The water treatment function incorporates treatment plant and untreated supply operations. Our program involves water quality monitoring and maintenance services to ensure the delivery of healthy and efficient systems.
Water that passes through our system originates from groundwater sources and dam and reservoir catchments.
The Team's commitment is:
There are four Water Treatment Works (WTW) situated around the island. The largest is the Red Hill WTW which supplies water to Half Tree Hollow, St Pauls and surrounding areas. The second largest is the Hutts Gate WTW which supplies the Longwood, Bottom Woods and Alarm Forest areas. The Levelwood WTW supply Levelwood and the Chubbs Spring WTW supply Jamestown, the Briars and Rupert’s Valley.
Method of Treatment
The method of treatment is the same across all of the Water Treatment Works. It is a two stage system that starts when raw / untreated water is pumped through a series of sand filter vessels, with their function being to filter out any debris or small suspended particles found in the raw water. This process is known as rapid sand filtration, which is the most recognised and widely used water treatment process worldwide. The filters consist of multiple layers of sand of varying grain size in order to ensure that most of the suspended solids in the raw water get removed. These filtration systems are entirely automated.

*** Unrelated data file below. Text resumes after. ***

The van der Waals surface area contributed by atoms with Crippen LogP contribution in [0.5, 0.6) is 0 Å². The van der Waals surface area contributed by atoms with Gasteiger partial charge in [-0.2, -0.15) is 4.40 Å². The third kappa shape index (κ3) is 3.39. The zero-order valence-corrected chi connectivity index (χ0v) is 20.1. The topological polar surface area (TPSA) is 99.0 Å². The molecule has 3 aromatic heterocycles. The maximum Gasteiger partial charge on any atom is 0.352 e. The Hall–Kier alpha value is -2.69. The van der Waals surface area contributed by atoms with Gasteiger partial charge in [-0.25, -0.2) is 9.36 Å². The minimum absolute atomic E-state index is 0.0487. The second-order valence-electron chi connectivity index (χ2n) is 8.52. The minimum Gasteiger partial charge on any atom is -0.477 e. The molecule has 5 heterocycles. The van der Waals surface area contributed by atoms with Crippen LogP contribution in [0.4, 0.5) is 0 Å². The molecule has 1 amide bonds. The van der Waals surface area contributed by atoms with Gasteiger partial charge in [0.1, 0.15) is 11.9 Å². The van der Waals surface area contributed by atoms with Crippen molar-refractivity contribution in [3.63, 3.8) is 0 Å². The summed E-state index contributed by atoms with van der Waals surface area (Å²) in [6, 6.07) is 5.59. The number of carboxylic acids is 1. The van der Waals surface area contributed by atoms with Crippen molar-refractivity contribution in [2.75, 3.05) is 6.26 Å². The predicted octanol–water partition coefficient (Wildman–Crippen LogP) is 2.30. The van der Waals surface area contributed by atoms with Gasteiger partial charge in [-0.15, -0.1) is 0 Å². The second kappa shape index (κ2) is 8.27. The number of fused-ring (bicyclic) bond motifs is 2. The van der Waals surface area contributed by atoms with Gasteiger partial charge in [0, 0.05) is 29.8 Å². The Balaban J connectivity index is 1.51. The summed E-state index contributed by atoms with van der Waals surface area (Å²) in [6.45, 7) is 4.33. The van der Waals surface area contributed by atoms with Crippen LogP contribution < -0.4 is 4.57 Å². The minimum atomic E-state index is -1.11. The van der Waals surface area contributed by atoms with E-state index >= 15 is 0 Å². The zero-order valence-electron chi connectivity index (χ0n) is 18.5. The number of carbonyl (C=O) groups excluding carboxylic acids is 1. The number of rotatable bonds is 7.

The second stage of the process is to chemically treat the water and kill any bacteria that may be present. It should be noted though, that when treated water appears to be discoloured, it does not mean that the water is now unsafe to drink, as all treated water supplied have been disinfected and tested prior to its distribution. The water is treated at all of the WTW with an antibacterial agent, namely Chlorine. This is done in accordance with the World Health Organisation (WHO) standards, as well as complying with Water Quality Standards agreed with the Environmental & Health Services and the St Helena Utilities Regulatory Authority. In order to maintain a minimum of 1% of Free Chlorine in the water throughout the treated water distribution network, dosing at the WTW is done to counter Chlorine decay along the various pipelines, which might result in consumers closer to the WTW experiencing the upper threshold of Chlorine dosed.
As the Chlorine in the water distribution system decays quickly in the heat, sometimes we have to spike the Chlorine levels further down the line so that it is safe for consumption. This can sometimes cause the water coming out of your tap to have an unusually high Chlorine level, which generally affects the smell and taste of the water, which you can overcome by merely allowing the water to settle a bit before use.